Prevention, intervention and suppression lie at the core of the city’s anti-violence efforts.
The Rochester Police Department has expanded its targeted, geographic approach to increase enforcement activity in micro hot spots that are experiencing disproportionate levels of violence, officials say. Mounted patrol has been redeployed to areas of concern, the RPD traffic unit is focusing on ATVs, and a command post is stationed at International Plaza at La Marketa with foot patrols added to the area.
These are some of the actions taken since Rochester Mayor Malik Evans declared a gun violence state of emergency in the city on July 21. Evans shared an update Tuesday.
“We are approaching this state of emergency as the public health crisis that it is,” Evans said. “I will continue to provide regular updates in an effort to maintain a spotlight on this issue, and also to ensure that our good work and progress is being reported just as much as the incidents of violence making headlines.”
The RPD is partnering with PathStone and the Ibero-American Action League to hold a Walking One-Stop on Aug. 10 at International Plaza, to provide community members with access to services, education and resources to help reduce gun violence, officials said. The police department is also working with federal agencies to stem the proliferation of illegal guns. Since the start of the year, 475 illegal weapons have been confiscated.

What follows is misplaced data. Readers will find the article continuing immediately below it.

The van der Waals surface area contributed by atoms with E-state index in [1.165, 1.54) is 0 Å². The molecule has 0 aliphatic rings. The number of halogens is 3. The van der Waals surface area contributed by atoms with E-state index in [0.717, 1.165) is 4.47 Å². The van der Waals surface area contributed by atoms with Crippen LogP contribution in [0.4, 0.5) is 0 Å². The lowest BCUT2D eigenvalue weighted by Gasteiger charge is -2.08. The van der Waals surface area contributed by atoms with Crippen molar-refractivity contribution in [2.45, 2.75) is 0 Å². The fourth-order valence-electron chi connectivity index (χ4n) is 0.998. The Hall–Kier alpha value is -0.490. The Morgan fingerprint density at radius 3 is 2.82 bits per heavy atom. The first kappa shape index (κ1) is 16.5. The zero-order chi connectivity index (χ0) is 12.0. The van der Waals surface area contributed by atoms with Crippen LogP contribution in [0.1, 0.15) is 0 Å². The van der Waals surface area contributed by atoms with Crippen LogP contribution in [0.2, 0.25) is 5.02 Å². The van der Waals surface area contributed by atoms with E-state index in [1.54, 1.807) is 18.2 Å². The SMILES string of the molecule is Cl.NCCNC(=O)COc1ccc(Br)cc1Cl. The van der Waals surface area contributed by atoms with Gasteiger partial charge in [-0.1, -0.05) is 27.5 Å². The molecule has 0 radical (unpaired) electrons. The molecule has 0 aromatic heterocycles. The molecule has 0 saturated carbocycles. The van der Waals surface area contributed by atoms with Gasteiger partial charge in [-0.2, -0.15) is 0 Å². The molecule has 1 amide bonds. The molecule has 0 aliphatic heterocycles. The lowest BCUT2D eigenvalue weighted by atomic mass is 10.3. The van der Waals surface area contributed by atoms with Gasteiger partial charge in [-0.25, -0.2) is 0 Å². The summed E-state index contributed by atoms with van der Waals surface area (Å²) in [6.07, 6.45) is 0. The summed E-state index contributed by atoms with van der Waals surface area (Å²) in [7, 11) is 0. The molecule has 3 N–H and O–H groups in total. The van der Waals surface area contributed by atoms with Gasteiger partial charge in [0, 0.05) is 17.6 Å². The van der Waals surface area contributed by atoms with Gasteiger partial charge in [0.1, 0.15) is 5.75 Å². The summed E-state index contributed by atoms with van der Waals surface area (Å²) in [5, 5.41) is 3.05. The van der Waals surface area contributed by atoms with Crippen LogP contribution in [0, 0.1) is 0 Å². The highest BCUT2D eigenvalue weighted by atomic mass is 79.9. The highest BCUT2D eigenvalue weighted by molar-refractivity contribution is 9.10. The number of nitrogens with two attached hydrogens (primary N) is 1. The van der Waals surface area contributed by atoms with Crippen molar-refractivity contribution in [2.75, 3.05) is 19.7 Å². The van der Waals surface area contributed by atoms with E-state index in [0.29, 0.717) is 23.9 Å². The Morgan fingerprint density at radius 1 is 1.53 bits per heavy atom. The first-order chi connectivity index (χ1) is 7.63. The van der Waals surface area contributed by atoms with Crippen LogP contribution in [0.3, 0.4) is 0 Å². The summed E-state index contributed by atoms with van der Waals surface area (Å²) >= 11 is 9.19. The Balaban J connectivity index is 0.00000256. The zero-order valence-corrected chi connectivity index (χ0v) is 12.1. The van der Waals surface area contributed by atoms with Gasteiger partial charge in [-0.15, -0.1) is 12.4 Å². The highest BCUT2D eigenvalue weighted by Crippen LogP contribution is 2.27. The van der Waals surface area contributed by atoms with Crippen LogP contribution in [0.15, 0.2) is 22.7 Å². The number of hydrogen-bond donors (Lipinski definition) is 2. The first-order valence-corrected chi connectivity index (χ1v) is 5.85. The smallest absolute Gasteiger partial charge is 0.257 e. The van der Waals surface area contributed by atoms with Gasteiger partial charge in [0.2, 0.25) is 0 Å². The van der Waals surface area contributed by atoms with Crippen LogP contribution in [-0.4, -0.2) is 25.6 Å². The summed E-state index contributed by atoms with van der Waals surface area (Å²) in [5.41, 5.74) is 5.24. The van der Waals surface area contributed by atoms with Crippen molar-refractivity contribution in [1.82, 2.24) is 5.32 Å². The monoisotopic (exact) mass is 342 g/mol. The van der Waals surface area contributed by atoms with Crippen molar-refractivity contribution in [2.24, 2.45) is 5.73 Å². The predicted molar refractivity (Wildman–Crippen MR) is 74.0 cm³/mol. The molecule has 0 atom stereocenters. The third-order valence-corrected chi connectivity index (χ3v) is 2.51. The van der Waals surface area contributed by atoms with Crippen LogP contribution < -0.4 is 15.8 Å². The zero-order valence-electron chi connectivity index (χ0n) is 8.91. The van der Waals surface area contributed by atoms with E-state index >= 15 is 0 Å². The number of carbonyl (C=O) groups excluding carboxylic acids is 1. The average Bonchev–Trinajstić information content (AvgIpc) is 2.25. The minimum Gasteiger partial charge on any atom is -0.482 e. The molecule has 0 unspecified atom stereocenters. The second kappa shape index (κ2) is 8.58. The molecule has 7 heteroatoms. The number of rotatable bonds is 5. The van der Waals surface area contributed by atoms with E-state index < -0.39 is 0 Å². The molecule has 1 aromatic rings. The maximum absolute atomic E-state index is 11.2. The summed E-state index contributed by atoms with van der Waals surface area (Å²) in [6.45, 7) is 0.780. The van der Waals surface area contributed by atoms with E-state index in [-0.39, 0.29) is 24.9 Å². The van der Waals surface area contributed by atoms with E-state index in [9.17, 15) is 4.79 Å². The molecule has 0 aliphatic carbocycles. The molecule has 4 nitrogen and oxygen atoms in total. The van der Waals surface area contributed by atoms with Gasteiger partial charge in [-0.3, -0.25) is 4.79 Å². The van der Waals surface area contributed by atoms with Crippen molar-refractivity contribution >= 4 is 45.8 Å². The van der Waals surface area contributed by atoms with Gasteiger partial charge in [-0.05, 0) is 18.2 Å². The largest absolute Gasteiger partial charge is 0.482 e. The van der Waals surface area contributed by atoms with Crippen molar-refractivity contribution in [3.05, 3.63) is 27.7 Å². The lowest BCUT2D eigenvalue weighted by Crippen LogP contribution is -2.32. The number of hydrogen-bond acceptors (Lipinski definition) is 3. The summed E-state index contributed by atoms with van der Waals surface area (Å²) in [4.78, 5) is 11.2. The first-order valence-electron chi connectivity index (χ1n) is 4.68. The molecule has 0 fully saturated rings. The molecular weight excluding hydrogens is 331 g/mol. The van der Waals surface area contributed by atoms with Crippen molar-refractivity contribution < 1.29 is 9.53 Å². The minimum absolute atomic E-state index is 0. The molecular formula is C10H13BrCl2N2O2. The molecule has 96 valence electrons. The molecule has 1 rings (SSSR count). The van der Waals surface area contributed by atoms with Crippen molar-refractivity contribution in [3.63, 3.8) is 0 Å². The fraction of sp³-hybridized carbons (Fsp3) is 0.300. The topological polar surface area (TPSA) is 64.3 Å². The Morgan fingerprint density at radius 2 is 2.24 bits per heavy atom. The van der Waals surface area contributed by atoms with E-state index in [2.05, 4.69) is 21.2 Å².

Stopping illegal activity and violence at businesses have also stepped up in the last three weeks. Within days of each reported incident, the city’s Law Department shut down two places of business and restricted another’s operations, officials said.
On the prevention and intervention front, the city’s Department of Recreation and Human Services held its second R-Night Out, which was attended by more than 100 youth at the Rochester Community Sports Complex. On Aug. 20, the city will hold its second Total Health and Wellness Fair, connecting attendees to health care, mental health, food and shelter, violence prevention, and other crucial resources.
Pathways to Peace, the Office of Neighborhood Safety and the Peacemakers Fellowship are also at work through the Mayor’s Office of Violence Prevention Services. The Rochester Peace Collective is accepting responses to its request for proposals for violence-prevention programs through Aug. 12. It will begin selecting partners for funding after that date. A back-to-school peace party, hosted by the Office of Neighborhood Safety, is scheduled for Aug. 27 in the Northwest quadrant.
Violence patterns will continue to be assessed with each 30-day renewal of the emergency proclamation. It gives Evans expanded authority to develop and implement violence-prevention strategies.